Westen is a Democrat. He aimed his criticisms at Democratic political consultants who were leading their candidates down the wrong, hyper-rational path. He was part of a chorus. University of California, Berkeley, linguist George Lakoff was making the same argument to Democrats — that political thinking is at the mercy of a bunch of lower-order functions like emotions and senses. Meanwhile, Democrats found their own Frank Luntz in Michael Sheehan, a political consultant who specializes in combining the most natural speech rhythms of a candidate with sets of persuasive words. With a background that includes Yale Drama School, Sheehan developed a process not unlike method acting. Some part of the core of you is combined with the words you need to say.
Few major Democratic political speeches are given in America without Sheehan in a Henry Higgins capacity. He's usually the last thing you see as you walk out on the convention stage if your last name is Obama, Clinton or Biden. The goal is a carefully sculpted version of authenticity.
So the playing field has been leveled. Neither side has cornered the market on emotions right now, and that's probably a good thing. But what happens when our passions are held up as more important than our power of reason?
In 2011, state Democratic Sens. Edith Prague and Andrew Maynard scuttled the abolition of the death penalty even though both were historically reliable votes on that score. Their reason? They had met with Dr. William Petit Jr., and, even though they both opposed the death penalty, they said they couldn't take the chance of depriving him of having the death penalty imposed on his family's killers. This didn't really make any sense, logically, and the following year they were back on board with abolition.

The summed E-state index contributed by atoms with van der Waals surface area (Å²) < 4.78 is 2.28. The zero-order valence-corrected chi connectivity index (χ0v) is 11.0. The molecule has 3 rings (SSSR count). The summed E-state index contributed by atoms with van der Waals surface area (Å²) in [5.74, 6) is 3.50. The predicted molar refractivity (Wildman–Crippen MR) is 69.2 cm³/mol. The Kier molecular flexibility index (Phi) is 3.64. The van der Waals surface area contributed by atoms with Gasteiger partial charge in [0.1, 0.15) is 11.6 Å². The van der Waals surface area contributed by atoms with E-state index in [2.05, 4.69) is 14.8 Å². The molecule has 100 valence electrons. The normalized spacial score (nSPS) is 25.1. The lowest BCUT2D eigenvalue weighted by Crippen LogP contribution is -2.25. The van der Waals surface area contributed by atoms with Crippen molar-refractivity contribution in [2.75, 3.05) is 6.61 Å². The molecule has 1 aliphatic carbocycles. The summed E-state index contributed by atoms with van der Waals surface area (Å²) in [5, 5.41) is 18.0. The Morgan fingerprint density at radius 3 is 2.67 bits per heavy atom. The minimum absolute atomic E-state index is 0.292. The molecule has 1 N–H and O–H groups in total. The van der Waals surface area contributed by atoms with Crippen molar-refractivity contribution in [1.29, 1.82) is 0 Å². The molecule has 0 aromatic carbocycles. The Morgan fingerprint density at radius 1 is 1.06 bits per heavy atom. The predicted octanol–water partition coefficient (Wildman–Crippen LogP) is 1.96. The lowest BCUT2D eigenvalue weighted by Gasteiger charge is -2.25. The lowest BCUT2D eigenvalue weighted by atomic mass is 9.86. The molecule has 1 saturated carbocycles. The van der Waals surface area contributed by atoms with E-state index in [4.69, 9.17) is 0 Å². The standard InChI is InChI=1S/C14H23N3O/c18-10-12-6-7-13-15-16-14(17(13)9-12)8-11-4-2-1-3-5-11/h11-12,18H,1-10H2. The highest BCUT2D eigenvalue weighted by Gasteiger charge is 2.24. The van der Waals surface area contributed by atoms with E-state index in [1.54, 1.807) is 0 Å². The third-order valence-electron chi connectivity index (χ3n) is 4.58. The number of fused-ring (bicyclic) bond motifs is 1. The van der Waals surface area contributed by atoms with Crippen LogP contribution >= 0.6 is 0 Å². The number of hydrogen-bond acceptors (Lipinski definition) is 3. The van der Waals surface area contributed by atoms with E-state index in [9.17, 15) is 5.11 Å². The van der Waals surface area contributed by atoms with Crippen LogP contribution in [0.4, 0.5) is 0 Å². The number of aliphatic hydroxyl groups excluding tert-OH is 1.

This year there are two bills in the legislature that would restrict public access to death certificates or severely limit the information contained in them. The bills arise from an understandable revulsion triggered when the press started rooting around in the Newtown death certificates while the grief was still fresh. The idea, which includes cutting cause of death out of the certificates, is a terrible one, but it might just fly in a climate so tinctured by personal pain.
On Wednesday, it was hard to miss the inversion. Gun people are used to being the hotheads, with the sharply worded signs, the "Don't Tread on Me" flags and the fiery talk. The gun control side more typically asks that cooler heads prevail.
Newtown shifted the balance of affect, enflaming the passions of the reformers and leaving guys like Begin to stand out in the hall pleading, "Let's think this through more carefully." That always feels like the weaker position. As East Windsor native Jonathan Edwards, the greatest American theologian of the 18th century, said in a sermon, "These affections we see to be the springs that set men agoing, in all the affairs of life, and engage them in all their pursuits: these are the things that put men forward, and carry them along, in all their worldly business; and especially are men excited and animated by these, in all affairs wherein they are earnestly engaged, and which they pursue with vigor."